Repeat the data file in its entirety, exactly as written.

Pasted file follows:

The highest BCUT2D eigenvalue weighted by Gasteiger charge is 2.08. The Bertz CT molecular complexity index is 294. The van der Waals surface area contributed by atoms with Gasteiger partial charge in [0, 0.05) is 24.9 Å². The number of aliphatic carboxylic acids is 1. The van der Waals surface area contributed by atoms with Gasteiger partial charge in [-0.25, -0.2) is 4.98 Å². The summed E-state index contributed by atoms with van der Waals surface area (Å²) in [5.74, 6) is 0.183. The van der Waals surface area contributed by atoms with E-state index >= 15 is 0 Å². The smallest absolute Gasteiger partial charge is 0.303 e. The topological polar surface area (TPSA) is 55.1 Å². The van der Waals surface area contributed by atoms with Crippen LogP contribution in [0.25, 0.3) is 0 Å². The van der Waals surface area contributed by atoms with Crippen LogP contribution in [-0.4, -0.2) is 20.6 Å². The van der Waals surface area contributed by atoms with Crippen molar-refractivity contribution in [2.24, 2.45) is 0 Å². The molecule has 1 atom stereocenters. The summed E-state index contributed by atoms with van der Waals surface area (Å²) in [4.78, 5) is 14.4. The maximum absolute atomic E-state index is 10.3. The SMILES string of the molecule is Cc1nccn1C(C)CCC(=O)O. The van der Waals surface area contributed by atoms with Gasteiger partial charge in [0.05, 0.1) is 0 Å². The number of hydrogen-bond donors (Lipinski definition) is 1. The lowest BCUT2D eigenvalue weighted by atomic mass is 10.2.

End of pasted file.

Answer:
The highest BCUT2D eigenvalue weighted by Gasteiger charge is 2.08. The Bertz CT molecular complexity index is 294. The van der Waals surface area contributed by atoms with Gasteiger partial charge in [0, 0.05) is 24.9 Å². The number of aliphatic carboxylic acids is 1. The van der Waals surface area contributed by atoms with Gasteiger partial charge in [-0.25, -0.2) is 4.98 Å². The summed E-state index contributed by atoms with van der Waals surface area (Å²) in [5.74, 6) is 0.183. The van der Waals surface area contributed by atoms with E-state index >= 15 is 0 Å². The smallest absolute Gasteiger partial charge is 0.303 e. The topological polar surface area (TPSA) is 55.1 Å². The van der Waals surface area contributed by atoms with Crippen LogP contribution in [0.25, 0.3) is 0 Å². The van der Waals surface area contributed by atoms with Crippen LogP contribution in [-0.4, -0.2) is 20.6 Å². The van der Waals surface area contributed by atoms with Crippen molar-refractivity contribution in [2.24, 2.45) is 0 Å². The molecule has 1 atom stereocenters. The summed E-state index contributed by atoms with van der Waals surface area (Å²) in [4.78, 5) is 14.4. The maximum absolute atomic E-state index is 10.3. The SMILES string of the molecule is Cc1nccn1C(C)CCC(=O)O. The van der Waals surface area contributed by atoms with Gasteiger partial charge in [0.05, 0.1) is 0 Å². The number of hydrogen-bond donors (Lipinski definition) is 1. The lowest BCUT2D eigenvalue weighted by atomic mass is 10.2.